The main advantage of this setup is that it enables me to swing in slightly better fish and still be in control. If I were to attempt to swing in the same fish with more pole elastic the process becomes a lot more unpredictable because there would be a greater variation in the height that a fish came through the air. This makes it much more difficult to anticipate exactly where the fish will be when I need to catch it. Small points like this can make all the difference over the course of a session and ultimately help you to be much more efficient.
Incidentally, the top section of my Acolyte is 1.45 metres and a top two is 2.89 metres. You can elasticate these wide-bore kits as they come but I prefer to chop them back around 10 centimetres further to accept a 4.5mm internal Drennan Super Slick PTFE Bush. This allows me to use a wider range of elastics and still have all my kits the same length.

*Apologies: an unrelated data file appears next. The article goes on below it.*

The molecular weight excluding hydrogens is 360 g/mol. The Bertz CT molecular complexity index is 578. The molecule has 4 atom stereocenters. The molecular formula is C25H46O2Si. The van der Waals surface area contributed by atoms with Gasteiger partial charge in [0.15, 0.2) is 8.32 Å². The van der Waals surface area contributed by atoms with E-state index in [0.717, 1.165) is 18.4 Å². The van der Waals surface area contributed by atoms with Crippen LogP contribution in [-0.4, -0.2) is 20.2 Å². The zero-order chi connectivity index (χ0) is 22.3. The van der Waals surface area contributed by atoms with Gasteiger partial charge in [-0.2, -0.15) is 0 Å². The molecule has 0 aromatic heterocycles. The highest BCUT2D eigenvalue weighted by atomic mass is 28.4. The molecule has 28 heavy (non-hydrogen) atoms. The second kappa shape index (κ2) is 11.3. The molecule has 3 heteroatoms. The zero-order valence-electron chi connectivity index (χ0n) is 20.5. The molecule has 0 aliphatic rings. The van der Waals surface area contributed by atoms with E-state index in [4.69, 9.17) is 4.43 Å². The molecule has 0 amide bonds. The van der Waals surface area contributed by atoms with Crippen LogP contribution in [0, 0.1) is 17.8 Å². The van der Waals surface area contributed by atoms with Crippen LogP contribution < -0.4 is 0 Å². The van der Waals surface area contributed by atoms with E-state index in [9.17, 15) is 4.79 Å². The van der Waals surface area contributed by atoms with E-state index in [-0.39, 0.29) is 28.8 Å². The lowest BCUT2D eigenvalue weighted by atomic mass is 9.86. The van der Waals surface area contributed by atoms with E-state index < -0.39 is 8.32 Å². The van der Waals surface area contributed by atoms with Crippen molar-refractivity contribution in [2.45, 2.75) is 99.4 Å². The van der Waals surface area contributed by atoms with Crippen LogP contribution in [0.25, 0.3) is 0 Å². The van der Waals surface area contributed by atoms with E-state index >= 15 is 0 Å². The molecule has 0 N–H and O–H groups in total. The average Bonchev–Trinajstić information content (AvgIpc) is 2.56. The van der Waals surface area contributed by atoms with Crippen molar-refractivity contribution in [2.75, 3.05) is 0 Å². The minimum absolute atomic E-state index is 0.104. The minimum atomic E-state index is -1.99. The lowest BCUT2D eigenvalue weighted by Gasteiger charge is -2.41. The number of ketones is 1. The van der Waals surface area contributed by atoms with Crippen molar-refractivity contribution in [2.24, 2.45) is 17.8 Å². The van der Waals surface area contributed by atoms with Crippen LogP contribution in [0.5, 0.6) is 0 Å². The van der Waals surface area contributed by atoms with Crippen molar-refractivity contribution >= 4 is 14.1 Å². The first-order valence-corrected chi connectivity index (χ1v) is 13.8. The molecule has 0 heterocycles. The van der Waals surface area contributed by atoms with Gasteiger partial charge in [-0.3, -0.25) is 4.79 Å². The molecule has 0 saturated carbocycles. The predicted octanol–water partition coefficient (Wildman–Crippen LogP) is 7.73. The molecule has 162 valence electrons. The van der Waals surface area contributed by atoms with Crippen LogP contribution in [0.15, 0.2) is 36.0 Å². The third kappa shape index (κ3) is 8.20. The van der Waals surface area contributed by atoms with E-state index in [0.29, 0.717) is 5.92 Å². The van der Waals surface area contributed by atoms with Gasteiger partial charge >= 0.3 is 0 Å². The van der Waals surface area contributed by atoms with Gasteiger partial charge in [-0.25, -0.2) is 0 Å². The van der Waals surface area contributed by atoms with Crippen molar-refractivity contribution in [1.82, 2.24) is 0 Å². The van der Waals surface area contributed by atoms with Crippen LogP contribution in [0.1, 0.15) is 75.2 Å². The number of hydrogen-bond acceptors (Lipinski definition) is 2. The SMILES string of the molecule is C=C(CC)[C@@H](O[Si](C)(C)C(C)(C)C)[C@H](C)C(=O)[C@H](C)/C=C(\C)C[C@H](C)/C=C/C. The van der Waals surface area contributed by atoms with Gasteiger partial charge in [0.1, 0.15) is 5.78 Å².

Elastic soft enough to stop you bumping roach but meaty enough to tame bonus skimmers like this is a must!
I normally like to have plenty of elastic coming out of the tip when I connect with a bite. This helps to set the hook and then cushions everything when I am shipping back. By having several feet of elastic coming out on the strike it also buys you a few seconds to do other things, such as throwing or catapulting bait immediately after hooking a fish. If you tried doing this with stronger elastic the fish would come straight to the top, splash around and potentially come off while you fumbled around to feed.
"I won't hesitate to stand up to catch or net fish if I ever need to. You have to do what's necessary to make sure that fish ends up safely in your keepnet."
The more elastic you fit the softer it will become, so always bear that in mind if you decide to use less of it in your pole. For example, a No5 elastic through two sections will behave very similarly on the strike to a No3 elastic through just one section.